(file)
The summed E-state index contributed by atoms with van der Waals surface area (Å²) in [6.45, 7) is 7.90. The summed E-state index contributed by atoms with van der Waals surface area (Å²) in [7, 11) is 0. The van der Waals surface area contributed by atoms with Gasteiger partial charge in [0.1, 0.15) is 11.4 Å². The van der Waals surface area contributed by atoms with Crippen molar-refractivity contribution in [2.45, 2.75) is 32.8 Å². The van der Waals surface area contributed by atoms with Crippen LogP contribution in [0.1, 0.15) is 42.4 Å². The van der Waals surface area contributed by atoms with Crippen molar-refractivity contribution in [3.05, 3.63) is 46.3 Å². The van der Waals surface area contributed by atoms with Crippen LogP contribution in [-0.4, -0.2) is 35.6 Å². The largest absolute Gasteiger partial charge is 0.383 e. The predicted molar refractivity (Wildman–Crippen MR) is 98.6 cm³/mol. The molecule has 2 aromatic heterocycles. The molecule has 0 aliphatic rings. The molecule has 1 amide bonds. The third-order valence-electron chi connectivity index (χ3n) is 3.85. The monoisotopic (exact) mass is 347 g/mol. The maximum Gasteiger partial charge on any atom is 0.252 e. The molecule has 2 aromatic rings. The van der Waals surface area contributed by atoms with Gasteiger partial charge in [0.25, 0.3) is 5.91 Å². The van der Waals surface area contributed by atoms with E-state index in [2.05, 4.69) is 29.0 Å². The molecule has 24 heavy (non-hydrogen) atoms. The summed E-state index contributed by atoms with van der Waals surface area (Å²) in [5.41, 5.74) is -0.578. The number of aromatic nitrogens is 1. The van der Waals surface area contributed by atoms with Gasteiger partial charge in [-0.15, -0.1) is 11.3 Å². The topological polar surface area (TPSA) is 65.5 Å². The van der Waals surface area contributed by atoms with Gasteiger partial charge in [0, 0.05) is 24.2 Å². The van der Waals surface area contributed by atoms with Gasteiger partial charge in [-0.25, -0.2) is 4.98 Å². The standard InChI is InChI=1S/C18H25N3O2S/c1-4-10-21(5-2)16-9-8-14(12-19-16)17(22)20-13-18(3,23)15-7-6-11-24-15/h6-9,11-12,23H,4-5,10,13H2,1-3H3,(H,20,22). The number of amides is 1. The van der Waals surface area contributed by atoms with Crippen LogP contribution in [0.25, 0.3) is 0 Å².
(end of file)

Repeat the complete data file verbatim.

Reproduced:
The summed E-state index contributed by atoms with van der Waals surface area (Å²) in [6.45, 7) is 7.90. The summed E-state index contributed by atoms with van der Waals surface area (Å²) in [7, 11) is 0. The van der Waals surface area contributed by atoms with Gasteiger partial charge in [0.1, 0.15) is 11.4 Å². The van der Waals surface area contributed by atoms with Crippen molar-refractivity contribution in [2.45, 2.75) is 32.8 Å². The van der Waals surface area contributed by atoms with Crippen LogP contribution in [0.1, 0.15) is 42.4 Å². The van der Waals surface area contributed by atoms with Crippen molar-refractivity contribution in [3.05, 3.63) is 46.3 Å². The van der Waals surface area contributed by atoms with Crippen LogP contribution in [-0.4, -0.2) is 35.6 Å². The largest absolute Gasteiger partial charge is 0.383 e. The predicted molar refractivity (Wildman–Crippen MR) is 98.6 cm³/mol. The molecule has 2 aromatic heterocycles. The molecule has 0 aliphatic rings. The molecule has 1 amide bonds. The third-order valence-electron chi connectivity index (χ3n) is 3.85. The monoisotopic (exact) mass is 347 g/mol. The maximum Gasteiger partial charge on any atom is 0.252 e. The molecule has 2 aromatic rings. The van der Waals surface area contributed by atoms with Gasteiger partial charge in [0.25, 0.3) is 5.91 Å². The van der Waals surface area contributed by atoms with E-state index in [2.05, 4.69) is 29.0 Å². The molecule has 24 heavy (non-hydrogen) atoms. The summed E-state index contributed by atoms with van der Waals surface area (Å²) in [5.41, 5.74) is -0.578. The number of aromatic nitrogens is 1. The van der Waals surface area contributed by atoms with Gasteiger partial charge in [-0.15, -0.1) is 11.3 Å². The topological polar surface area (TPSA) is 65.5 Å². The van der Waals surface area contributed by atoms with Gasteiger partial charge in [0, 0.05) is 24.2 Å². The van der Waals surface area contributed by atoms with Gasteiger partial charge in [-0.25, -0.2) is 4.98 Å². The standard InChI is InChI=1S/C18H25N3O2S/c1-4-10-21(5-2)16-9-8-14(12-19-16)17(22)20-13-18(3,23)15-7-6-11-24-15/h6-9,11-12,23H,4-5,10,13H2,1-3H3,(H,20,22). The number of amides is 1. The van der Waals surface area contributed by atoms with Crippen LogP contribution in [0.25, 0.3) is 0 Å².